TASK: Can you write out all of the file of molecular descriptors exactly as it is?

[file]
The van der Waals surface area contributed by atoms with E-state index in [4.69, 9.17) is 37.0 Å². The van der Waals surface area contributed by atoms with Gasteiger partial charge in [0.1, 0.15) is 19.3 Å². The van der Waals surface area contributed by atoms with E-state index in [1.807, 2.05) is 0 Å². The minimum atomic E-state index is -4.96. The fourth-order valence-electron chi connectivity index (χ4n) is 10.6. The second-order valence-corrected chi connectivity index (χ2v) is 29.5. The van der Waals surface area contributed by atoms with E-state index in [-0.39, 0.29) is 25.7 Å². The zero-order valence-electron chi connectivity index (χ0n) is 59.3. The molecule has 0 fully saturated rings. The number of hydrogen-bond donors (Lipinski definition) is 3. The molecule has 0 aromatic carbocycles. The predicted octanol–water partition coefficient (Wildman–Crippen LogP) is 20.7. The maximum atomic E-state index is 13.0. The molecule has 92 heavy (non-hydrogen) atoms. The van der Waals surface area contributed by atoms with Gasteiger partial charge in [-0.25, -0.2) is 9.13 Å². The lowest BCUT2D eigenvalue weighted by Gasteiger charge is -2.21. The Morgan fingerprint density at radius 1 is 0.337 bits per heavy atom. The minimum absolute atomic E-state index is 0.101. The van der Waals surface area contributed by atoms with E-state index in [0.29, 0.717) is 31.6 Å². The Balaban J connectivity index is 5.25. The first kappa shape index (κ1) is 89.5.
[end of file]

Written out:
The van der Waals surface area contributed by atoms with E-state index in [4.69, 9.17) is 37.0 Å². The van der Waals surface area contributed by atoms with Gasteiger partial charge in [0.1, 0.15) is 19.3 Å². The van der Waals surface area contributed by atoms with E-state index in [1.807, 2.05) is 0 Å². The minimum atomic E-state index is -4.96. The fourth-order valence-electron chi connectivity index (χ4n) is 10.6. The second-order valence-corrected chi connectivity index (χ2v) is 29.5. The van der Waals surface area contributed by atoms with E-state index in [-0.39, 0.29) is 25.7 Å². The zero-order valence-electron chi connectivity index (χ0n) is 59.3. The molecule has 0 fully saturated rings. The number of hydrogen-bond donors (Lipinski definition) is 3. The molecule has 0 aromatic carbocycles. The predicted octanol–water partition coefficient (Wildman–Crippen LogP) is 20.7. The maximum atomic E-state index is 13.0. The molecule has 92 heavy (non-hydrogen) atoms. The van der Waals surface area contributed by atoms with Gasteiger partial charge in [-0.25, -0.2) is 9.13 Å². The lowest BCUT2D eigenvalue weighted by Gasteiger charge is -2.21. The Morgan fingerprint density at radius 1 is 0.337 bits per heavy atom. The minimum absolute atomic E-state index is 0.101. The van der Waals surface area contributed by atoms with E-state index in [0.29, 0.717) is 31.6 Å². The Balaban J connectivity index is 5.25. The first kappa shape index (κ1) is 89.5.